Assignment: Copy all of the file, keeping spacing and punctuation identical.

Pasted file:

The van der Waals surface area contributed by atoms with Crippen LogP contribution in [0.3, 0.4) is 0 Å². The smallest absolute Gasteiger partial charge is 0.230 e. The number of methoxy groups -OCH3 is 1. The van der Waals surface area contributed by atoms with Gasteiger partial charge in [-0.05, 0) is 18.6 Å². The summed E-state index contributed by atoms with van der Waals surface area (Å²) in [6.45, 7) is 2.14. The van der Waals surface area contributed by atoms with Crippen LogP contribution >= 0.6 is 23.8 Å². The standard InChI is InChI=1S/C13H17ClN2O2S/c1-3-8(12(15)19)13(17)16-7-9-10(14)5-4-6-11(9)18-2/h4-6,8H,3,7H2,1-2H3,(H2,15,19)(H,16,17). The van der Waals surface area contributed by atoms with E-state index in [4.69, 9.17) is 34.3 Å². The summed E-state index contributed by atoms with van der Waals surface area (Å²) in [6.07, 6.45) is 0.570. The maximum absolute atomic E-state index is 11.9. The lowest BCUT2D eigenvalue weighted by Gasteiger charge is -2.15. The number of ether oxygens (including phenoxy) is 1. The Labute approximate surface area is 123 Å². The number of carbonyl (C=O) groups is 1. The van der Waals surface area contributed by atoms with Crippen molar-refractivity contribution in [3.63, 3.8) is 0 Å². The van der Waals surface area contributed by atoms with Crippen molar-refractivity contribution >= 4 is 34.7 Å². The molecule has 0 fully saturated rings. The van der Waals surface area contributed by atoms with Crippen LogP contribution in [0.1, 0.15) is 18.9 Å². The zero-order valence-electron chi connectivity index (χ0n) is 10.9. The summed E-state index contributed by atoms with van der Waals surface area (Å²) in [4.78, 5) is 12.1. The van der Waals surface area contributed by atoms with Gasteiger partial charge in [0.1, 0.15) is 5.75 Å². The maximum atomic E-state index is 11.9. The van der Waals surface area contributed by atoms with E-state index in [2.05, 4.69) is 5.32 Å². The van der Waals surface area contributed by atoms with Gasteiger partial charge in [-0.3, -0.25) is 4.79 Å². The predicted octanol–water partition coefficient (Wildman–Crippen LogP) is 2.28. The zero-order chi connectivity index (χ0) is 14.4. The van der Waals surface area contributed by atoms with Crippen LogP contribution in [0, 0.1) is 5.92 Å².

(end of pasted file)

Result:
The van der Waals surface area contributed by atoms with Crippen LogP contribution in [0.3, 0.4) is 0 Å². The smallest absolute Gasteiger partial charge is 0.230 e. The number of methoxy groups -OCH3 is 1. The van der Waals surface area contributed by atoms with Gasteiger partial charge in [-0.05, 0) is 18.6 Å². The summed E-state index contributed by atoms with van der Waals surface area (Å²) in [6.45, 7) is 2.14. The van der Waals surface area contributed by atoms with Crippen LogP contribution >= 0.6 is 23.8 Å². The standard InChI is InChI=1S/C13H17ClN2O2S/c1-3-8(12(15)19)13(17)16-7-9-10(14)5-4-6-11(9)18-2/h4-6,8H,3,7H2,1-2H3,(H2,15,19)(H,16,17). The van der Waals surface area contributed by atoms with E-state index in [4.69, 9.17) is 34.3 Å². The summed E-state index contributed by atoms with van der Waals surface area (Å²) in [6.07, 6.45) is 0.570. The maximum absolute atomic E-state index is 11.9. The lowest BCUT2D eigenvalue weighted by Gasteiger charge is -2.15. The number of ether oxygens (including phenoxy) is 1. The Labute approximate surface area is 123 Å². The number of carbonyl (C=O) groups is 1. The van der Waals surface area contributed by atoms with Crippen molar-refractivity contribution in [3.63, 3.8) is 0 Å². The van der Waals surface area contributed by atoms with Crippen molar-refractivity contribution >= 4 is 34.7 Å². The molecule has 0 fully saturated rings. The van der Waals surface area contributed by atoms with Crippen LogP contribution in [0.1, 0.15) is 18.9 Å². The zero-order valence-electron chi connectivity index (χ0n) is 10.9. The summed E-state index contributed by atoms with van der Waals surface area (Å²) in [4.78, 5) is 12.1. The van der Waals surface area contributed by atoms with Gasteiger partial charge in [0.1, 0.15) is 5.75 Å². The maximum atomic E-state index is 11.9. The van der Waals surface area contributed by atoms with E-state index in [2.05, 4.69) is 5.32 Å². The van der Waals surface area contributed by atoms with Gasteiger partial charge in [-0.3, -0.25) is 4.79 Å². The predicted octanol–water partition coefficient (Wildman–Crippen LogP) is 2.28. The zero-order chi connectivity index (χ0) is 14.4. The van der Waals surface area contributed by atoms with Crippen LogP contribution in [0, 0.1) is 5.92 Å².